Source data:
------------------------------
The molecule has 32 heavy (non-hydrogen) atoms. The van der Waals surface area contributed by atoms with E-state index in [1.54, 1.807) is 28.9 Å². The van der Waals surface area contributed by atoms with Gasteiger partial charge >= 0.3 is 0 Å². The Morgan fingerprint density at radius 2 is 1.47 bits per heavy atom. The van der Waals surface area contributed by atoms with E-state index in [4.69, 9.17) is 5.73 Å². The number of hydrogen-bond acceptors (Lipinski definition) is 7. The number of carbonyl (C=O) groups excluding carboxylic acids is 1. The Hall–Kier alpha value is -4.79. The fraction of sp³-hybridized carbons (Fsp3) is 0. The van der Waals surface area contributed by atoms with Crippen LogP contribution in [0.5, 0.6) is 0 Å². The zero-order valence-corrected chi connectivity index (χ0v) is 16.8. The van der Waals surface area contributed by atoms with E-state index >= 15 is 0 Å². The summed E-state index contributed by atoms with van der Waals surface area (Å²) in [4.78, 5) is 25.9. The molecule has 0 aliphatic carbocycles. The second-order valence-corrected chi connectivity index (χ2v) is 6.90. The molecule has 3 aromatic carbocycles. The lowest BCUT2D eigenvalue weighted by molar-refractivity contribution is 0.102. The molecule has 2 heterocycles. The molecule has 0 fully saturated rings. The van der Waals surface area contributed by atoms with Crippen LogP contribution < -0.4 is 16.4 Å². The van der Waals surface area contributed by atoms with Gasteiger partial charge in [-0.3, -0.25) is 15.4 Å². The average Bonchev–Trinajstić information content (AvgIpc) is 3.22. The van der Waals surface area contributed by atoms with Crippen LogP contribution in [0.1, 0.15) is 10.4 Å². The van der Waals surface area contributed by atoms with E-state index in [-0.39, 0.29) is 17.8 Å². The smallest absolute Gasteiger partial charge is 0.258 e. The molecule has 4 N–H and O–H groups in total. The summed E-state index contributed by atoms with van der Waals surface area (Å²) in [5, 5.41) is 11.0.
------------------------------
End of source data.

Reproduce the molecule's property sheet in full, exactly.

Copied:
The molecule has 32 heavy (non-hydrogen) atoms. The van der Waals surface area contributed by atoms with E-state index in [1.54, 1.807) is 28.9 Å². The van der Waals surface area contributed by atoms with Gasteiger partial charge >= 0.3 is 0 Å². The Morgan fingerprint density at radius 2 is 1.47 bits per heavy atom. The van der Waals surface area contributed by atoms with E-state index in [4.69, 9.17) is 5.73 Å². The number of hydrogen-bond acceptors (Lipinski definition) is 7. The number of carbonyl (C=O) groups excluding carboxylic acids is 1. The Hall–Kier alpha value is -4.79. The fraction of sp³-hybridized carbons (Fsp3) is 0. The van der Waals surface area contributed by atoms with Crippen LogP contribution in [0.5, 0.6) is 0 Å². The zero-order valence-corrected chi connectivity index (χ0v) is 16.8. The van der Waals surface area contributed by atoms with E-state index >= 15 is 0 Å². The summed E-state index contributed by atoms with van der Waals surface area (Å²) in [4.78, 5) is 25.9. The molecule has 0 aliphatic carbocycles. The second-order valence-corrected chi connectivity index (χ2v) is 6.90. The molecule has 3 aromatic carbocycles. The lowest BCUT2D eigenvalue weighted by molar-refractivity contribution is 0.102. The molecule has 2 heterocycles. The molecule has 0 fully saturated rings. The van der Waals surface area contributed by atoms with Crippen LogP contribution < -0.4 is 16.4 Å². The van der Waals surface area contributed by atoms with Gasteiger partial charge in [-0.3, -0.25) is 15.4 Å². The average Bonchev–Trinajstić information content (AvgIpc) is 3.22. The van der Waals surface area contributed by atoms with Crippen LogP contribution in [0.1, 0.15) is 10.4 Å². The van der Waals surface area contributed by atoms with E-state index in [-0.39, 0.29) is 17.8 Å². The smallest absolute Gasteiger partial charge is 0.258 e. The molecule has 4 N–H and O–H groups in total. The summed E-state index contributed by atoms with van der Waals surface area (Å²) in [5, 5.41) is 11.0.